As the new chairman of the House Judiciary Committee, Goodlatte plans a slow approach to considering changes in immigration law.
Elected in 1992, Goodlatte has risen through the GOP ranks through careful diligence and adherence to the party line. He once served as district director for former Rep. Manley Caldwell Butler and then practiced law, including immigration law. Democrats who have worked with Goodlatte describe him as intelligent and well-prepared for hearings and meetings.
His real passion appears to be Internet and intellectual copyright issues, including diligent support for a far-reaching anti-piracy bill that tanked in the 112th Congress amid Web-based protests.
When it comes to Obama’s big agenda items, there’s a significant divide in the House between changes to immigration law, which could easily see House action, and gun control legislation, which is pretty much dead on arrival.
Four days after the school shooting in Newtown, Conn., Goodlatte told CQ Roll Call that “gun control is not going to be something that I would support.” The remarks took a harder line on the issue than the message coming from House leaders at the time, and Goodlatte has since become more disciplined in his remarks on hot-button issues, as many reporters can attest.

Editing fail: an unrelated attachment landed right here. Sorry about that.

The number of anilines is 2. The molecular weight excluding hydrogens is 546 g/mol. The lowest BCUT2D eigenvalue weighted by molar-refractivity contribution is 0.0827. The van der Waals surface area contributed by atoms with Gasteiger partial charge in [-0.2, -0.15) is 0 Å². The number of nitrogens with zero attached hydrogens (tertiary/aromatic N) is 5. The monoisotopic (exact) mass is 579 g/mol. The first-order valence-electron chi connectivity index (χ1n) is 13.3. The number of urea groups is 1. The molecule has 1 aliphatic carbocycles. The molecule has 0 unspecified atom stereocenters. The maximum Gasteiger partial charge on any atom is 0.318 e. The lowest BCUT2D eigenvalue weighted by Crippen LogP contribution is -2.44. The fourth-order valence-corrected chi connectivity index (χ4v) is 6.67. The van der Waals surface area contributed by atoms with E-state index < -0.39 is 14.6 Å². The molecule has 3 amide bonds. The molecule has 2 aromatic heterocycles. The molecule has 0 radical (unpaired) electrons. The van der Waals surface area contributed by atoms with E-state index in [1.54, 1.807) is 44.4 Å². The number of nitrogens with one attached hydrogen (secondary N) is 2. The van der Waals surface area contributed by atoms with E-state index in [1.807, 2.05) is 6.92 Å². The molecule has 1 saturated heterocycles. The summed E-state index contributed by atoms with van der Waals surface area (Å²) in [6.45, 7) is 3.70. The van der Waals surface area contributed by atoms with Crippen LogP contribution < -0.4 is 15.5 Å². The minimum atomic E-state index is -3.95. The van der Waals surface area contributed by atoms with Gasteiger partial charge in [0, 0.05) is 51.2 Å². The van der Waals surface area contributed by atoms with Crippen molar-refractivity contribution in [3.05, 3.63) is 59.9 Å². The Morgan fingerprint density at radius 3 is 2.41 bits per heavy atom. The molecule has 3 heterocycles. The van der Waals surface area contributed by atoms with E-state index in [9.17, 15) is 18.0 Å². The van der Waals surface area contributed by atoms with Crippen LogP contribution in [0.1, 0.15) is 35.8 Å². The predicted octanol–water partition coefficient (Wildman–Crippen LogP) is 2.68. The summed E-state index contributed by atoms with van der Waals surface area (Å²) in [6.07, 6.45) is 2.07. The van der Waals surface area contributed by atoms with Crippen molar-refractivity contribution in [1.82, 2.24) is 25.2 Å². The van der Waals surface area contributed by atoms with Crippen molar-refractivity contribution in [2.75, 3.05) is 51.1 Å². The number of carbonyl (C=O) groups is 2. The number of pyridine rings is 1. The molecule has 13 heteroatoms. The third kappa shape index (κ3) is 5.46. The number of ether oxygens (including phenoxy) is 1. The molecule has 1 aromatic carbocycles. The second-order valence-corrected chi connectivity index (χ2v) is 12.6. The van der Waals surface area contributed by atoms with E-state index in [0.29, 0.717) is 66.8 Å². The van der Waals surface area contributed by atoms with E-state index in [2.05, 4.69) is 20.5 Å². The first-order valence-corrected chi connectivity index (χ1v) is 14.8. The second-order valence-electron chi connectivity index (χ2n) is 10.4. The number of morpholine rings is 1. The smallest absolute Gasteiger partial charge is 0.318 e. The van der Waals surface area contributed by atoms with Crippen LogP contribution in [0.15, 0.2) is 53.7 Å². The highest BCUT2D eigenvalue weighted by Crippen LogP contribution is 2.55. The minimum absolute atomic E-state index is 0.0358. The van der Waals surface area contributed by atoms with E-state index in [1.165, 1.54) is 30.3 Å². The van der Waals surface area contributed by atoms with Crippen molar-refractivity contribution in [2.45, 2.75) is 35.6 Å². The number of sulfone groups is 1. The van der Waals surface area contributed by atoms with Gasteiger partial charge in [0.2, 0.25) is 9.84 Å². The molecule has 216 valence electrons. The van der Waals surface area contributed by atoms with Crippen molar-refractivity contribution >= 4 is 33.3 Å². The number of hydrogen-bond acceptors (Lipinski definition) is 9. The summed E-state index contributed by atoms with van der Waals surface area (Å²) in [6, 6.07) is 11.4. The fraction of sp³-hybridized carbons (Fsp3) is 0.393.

Last week, Goodlatte announced that his first hearing will be on immigration. He plans to tackle the issue slowly and methodically.
As a first step, Goodlatte will be co-hosting listening sessions with Rep. Trey Gowdy, R-S.C., the chairman of Judiciary’s immigration subcommittee.
Gowdy described the purpose of the sessions, which will be with groups of 20 or fewer members of Congress, as focusing on current law and research on the causes and solutions of illegal immigration.
Although the Senate has taken the early lead on immigration, there are signs of openness to action in the House.
“I would feel comfortable trying to make the argument in my district that real border security and real employment verification should lead us to a real genuine conversation about legal status,” Gowdy said.
Behind the scenes, a bipartisan group of House members is working to craft its own plan. Although participants are highly secretive — members and aides with knowledge of the group refused to discuss its proceedings — there is little indication Goodlatte has played a big role in their discussions.
Vice President Joe Biden waits to conduct a mock swearing-in ceremony with Sen. Brian Schatz, D-Hawaii, in the Capitol's Old Senate Chamber, December 2, 2014. Schatz was sworn in to serve the remainder of his term since he was appointed to the seat after Sen. Daniel Inouye, D-Hawaii, passed away.